The Schuhplattler is a traditional folk dance from Bavaria and Austria.


The Schuhplattler is said to be the oldest surviving European dance, going back to Neolithic times. The origins of this dance are found in an early courtship display (Balztanz). Such a dance was described in 1050 by a monk in the knightly poem Ruodlieb, wherein similar postures and movements of the Schuhplatter are depicted.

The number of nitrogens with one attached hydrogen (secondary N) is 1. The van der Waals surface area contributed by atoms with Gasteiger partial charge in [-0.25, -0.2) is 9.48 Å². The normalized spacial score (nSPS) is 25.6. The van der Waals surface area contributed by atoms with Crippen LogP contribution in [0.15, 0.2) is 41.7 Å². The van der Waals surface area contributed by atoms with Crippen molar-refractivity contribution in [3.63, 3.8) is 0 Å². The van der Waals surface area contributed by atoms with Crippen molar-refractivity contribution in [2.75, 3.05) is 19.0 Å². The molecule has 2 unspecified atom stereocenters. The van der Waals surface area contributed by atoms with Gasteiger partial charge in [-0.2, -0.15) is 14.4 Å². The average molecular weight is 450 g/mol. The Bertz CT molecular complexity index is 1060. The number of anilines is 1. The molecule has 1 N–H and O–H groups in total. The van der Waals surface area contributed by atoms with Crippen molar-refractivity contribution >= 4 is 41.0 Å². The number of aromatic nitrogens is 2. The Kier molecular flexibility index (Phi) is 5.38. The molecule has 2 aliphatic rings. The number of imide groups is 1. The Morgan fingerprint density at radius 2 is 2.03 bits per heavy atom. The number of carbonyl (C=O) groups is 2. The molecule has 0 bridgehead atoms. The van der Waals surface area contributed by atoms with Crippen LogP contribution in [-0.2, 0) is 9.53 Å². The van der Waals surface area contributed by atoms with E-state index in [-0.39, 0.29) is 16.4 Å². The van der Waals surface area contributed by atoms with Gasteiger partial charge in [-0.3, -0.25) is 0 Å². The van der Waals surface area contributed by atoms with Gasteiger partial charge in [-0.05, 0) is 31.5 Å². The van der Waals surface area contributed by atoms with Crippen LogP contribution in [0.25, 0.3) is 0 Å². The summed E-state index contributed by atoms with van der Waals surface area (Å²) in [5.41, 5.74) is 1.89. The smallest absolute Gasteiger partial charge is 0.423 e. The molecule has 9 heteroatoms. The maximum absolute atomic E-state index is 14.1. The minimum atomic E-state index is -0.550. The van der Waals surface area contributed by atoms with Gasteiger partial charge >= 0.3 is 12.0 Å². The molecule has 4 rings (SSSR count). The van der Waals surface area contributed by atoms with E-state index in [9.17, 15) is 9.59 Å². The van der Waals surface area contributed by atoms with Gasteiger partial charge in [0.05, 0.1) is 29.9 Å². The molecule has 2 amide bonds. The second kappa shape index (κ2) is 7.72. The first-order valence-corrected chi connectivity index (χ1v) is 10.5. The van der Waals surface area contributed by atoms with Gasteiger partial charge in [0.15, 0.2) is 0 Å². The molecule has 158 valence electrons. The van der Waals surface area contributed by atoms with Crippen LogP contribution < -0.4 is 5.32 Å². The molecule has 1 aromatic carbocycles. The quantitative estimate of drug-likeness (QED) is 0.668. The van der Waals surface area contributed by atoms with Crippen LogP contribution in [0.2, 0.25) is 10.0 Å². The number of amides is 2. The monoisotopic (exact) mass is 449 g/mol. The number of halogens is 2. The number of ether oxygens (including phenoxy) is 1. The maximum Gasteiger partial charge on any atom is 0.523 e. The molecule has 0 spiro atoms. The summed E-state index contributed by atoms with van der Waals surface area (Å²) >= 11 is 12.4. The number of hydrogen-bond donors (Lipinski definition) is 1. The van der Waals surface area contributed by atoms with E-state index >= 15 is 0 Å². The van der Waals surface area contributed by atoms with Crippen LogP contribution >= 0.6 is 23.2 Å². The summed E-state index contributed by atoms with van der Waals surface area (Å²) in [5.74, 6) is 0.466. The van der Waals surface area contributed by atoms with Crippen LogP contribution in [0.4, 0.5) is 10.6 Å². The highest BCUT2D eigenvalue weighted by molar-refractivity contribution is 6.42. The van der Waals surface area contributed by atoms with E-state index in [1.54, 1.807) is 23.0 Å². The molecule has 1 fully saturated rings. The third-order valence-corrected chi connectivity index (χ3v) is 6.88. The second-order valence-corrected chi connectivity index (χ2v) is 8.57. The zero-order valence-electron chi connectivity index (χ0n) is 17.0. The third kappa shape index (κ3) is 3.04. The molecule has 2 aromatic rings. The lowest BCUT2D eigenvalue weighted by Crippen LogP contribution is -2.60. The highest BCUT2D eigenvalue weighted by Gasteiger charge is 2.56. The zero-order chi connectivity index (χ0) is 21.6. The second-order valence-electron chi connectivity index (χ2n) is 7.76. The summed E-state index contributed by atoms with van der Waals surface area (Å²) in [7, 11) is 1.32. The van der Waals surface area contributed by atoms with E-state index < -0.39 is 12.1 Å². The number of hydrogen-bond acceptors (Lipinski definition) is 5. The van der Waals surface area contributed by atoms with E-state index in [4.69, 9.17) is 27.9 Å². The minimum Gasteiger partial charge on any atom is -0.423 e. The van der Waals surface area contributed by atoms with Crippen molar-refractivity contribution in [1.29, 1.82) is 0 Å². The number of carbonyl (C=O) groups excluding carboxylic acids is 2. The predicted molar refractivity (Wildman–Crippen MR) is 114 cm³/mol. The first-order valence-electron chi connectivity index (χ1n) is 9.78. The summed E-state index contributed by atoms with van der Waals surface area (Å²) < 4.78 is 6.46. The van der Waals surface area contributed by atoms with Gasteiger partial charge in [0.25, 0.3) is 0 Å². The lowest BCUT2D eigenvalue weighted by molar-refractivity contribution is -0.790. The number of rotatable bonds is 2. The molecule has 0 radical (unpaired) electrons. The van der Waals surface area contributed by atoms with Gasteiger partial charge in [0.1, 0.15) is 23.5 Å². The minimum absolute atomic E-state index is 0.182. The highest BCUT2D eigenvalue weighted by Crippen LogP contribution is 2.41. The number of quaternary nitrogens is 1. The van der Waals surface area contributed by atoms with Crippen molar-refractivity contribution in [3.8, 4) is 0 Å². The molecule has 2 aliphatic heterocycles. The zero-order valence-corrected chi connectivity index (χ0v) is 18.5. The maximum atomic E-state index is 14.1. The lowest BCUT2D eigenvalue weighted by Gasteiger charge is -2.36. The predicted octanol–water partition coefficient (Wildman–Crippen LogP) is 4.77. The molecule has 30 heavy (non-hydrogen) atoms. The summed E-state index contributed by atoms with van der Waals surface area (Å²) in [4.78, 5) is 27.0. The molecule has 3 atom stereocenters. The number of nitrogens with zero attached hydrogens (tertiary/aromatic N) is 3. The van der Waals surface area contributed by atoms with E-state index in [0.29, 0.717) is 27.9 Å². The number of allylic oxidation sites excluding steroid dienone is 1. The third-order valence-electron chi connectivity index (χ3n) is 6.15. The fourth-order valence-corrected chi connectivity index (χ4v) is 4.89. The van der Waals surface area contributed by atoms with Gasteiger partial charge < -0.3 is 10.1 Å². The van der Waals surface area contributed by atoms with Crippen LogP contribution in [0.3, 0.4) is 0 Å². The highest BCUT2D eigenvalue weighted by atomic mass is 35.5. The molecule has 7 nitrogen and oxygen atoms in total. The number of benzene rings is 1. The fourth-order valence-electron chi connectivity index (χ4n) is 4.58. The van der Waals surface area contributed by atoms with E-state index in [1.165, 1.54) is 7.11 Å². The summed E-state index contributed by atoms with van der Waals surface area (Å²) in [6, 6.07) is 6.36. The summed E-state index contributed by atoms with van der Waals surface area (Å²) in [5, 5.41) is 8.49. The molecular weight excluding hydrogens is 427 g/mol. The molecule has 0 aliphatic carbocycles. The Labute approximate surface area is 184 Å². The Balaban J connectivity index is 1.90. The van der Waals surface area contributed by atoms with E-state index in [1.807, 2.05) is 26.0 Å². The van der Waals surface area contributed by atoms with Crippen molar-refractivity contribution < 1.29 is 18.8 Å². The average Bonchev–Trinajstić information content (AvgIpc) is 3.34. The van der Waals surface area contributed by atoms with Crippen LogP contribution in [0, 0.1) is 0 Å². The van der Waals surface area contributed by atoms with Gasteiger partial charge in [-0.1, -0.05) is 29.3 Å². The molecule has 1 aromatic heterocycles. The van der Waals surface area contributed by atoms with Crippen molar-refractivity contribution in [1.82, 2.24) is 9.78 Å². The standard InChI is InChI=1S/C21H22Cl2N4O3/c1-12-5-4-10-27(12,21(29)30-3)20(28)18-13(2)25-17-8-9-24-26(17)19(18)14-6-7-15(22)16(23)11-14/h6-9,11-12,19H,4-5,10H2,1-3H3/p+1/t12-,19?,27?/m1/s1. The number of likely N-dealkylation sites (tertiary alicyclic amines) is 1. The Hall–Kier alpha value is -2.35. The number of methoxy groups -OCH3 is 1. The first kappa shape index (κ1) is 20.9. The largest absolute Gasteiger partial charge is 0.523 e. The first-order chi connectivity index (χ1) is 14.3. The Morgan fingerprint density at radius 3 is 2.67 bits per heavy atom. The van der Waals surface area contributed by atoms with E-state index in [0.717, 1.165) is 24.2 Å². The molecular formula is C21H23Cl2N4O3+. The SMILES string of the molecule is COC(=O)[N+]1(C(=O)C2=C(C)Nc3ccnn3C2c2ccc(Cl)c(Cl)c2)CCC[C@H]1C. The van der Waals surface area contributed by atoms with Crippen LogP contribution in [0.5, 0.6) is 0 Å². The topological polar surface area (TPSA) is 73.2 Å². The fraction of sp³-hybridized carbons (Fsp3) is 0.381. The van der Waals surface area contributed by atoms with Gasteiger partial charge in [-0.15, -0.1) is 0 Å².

The homeland of the Schuhplattler dance is the alpine region of Europe in Bavaria, Germany and Austria. In days gone by young men wished to impress marriageable young ladies with their dancing prowess. Initially the style was free without rules. Performed usually in a 3/4 time, one would carry out a series of jumps and hip movements to the time of the music. Characteristically the dancers will rhythmically strike their thighs, knees and soles of the feet, and stamp with the feet. Nowadays the dance is usually performed out of tradition, maintaining the older customs, and as part of the activities of Trachtenvereine (that is, societies which maintain traditional dress, songs and culture of earlier days).

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